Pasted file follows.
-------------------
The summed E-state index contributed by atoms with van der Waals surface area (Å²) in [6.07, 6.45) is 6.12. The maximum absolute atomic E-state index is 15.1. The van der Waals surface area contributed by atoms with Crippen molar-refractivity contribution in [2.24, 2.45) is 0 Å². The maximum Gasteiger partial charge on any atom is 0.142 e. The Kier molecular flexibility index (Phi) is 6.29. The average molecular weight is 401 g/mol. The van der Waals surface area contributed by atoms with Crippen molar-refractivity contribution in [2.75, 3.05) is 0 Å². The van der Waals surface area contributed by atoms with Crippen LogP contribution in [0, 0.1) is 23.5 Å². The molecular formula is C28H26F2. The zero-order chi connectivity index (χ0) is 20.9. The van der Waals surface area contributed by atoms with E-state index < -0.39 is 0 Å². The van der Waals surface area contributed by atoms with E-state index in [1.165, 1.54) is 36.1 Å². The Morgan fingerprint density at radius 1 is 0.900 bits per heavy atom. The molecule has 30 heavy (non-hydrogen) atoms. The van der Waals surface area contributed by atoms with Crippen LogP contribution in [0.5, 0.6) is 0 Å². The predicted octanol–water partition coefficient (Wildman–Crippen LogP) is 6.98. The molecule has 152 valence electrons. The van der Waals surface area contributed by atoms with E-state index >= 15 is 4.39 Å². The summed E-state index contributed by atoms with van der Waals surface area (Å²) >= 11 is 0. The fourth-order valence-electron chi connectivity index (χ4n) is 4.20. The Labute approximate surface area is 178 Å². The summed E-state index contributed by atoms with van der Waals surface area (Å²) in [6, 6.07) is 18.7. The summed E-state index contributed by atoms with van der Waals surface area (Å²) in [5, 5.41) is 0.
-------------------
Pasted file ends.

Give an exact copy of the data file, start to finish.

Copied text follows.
The summed E-state index contributed by atoms with van der Waals surface area (Å²) in [6.07, 6.45) is 6.12. The maximum absolute atomic E-state index is 15.1. The van der Waals surface area contributed by atoms with Crippen molar-refractivity contribution in [2.24, 2.45) is 0 Å². The maximum Gasteiger partial charge on any atom is 0.142 e. The Kier molecular flexibility index (Phi) is 6.29. The average molecular weight is 401 g/mol. The van der Waals surface area contributed by atoms with Crippen molar-refractivity contribution in [2.75, 3.05) is 0 Å². The van der Waals surface area contributed by atoms with Crippen LogP contribution in [0, 0.1) is 23.5 Å². The molecular formula is C28H26F2. The zero-order chi connectivity index (χ0) is 20.9. The van der Waals surface area contributed by atoms with E-state index < -0.39 is 0 Å². The van der Waals surface area contributed by atoms with E-state index in [1.165, 1.54) is 36.1 Å². The Morgan fingerprint density at radius 1 is 0.900 bits per heavy atom. The molecule has 30 heavy (non-hydrogen) atoms. The van der Waals surface area contributed by atoms with Crippen LogP contribution in [0.5, 0.6) is 0 Å². The predicted octanol–water partition coefficient (Wildman–Crippen LogP) is 6.98. The molecule has 152 valence electrons. The van der Waals surface area contributed by atoms with E-state index >= 15 is 4.39 Å². The summed E-state index contributed by atoms with van der Waals surface area (Å²) >= 11 is 0. The fourth-order valence-electron chi connectivity index (χ4n) is 4.20. The Labute approximate surface area is 178 Å². The summed E-state index contributed by atoms with van der Waals surface area (Å²) in [6, 6.07) is 18.7. The summed E-state index contributed by atoms with van der Waals surface area (Å²) in [5, 5.41) is 0.